Across dictionaries, the definition of grace varies, but the common factor is the demonstration of things such as love, forgiveness, favour, kindness and goodwill towards others, even when it isn’t deserved.
In coaching, we frequently come across relationships that need to change for the better – colleagues, family, friends and spouses. Our relationships can bring us the most joy and the most pain, and without them life could lack meaning and purpose. In research and through talking to people about relationships, it seems that often the person who is the ‘problem’ is not the one who initiates the change. More often, it is the person experiencing the ‘problem person’ who is motivated to make a change happen. To instigate change means facing the issue, and confrontation can be difficult for many of us. It feels unpredictable; we fear what might happen if it goes wrong, the upset, making things worse, or being rejected and hurt.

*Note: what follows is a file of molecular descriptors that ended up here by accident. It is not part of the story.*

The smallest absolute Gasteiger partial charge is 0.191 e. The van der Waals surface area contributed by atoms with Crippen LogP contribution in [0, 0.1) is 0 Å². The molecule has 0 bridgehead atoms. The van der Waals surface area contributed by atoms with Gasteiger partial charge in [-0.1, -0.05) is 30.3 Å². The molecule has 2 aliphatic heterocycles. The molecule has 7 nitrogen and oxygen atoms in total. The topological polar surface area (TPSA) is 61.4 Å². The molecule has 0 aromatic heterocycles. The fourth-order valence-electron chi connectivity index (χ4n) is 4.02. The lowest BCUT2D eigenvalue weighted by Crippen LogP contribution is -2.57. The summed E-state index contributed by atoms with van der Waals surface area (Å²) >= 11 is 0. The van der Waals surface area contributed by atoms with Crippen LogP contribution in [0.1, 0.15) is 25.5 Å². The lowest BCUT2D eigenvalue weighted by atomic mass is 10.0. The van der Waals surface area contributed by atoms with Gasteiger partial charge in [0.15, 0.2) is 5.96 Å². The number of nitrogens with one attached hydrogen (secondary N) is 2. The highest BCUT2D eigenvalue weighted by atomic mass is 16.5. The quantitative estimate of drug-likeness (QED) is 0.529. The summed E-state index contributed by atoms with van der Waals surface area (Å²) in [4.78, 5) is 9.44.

The person that confronts a situation with grace, taking care to do it in a way that is non adversarial, gets the most success. This grace approach doesn’t seek winning, power, but seeks harmony without having to prove a point. The attitude is different because it is accepting and considerate of the other person, while seeing that there is a problem that needs addressed. Our traditional New Year Resolutions centre on improvements and bettering ourselves. Maybe you have a relationship that would benefit from some grace…I know I have.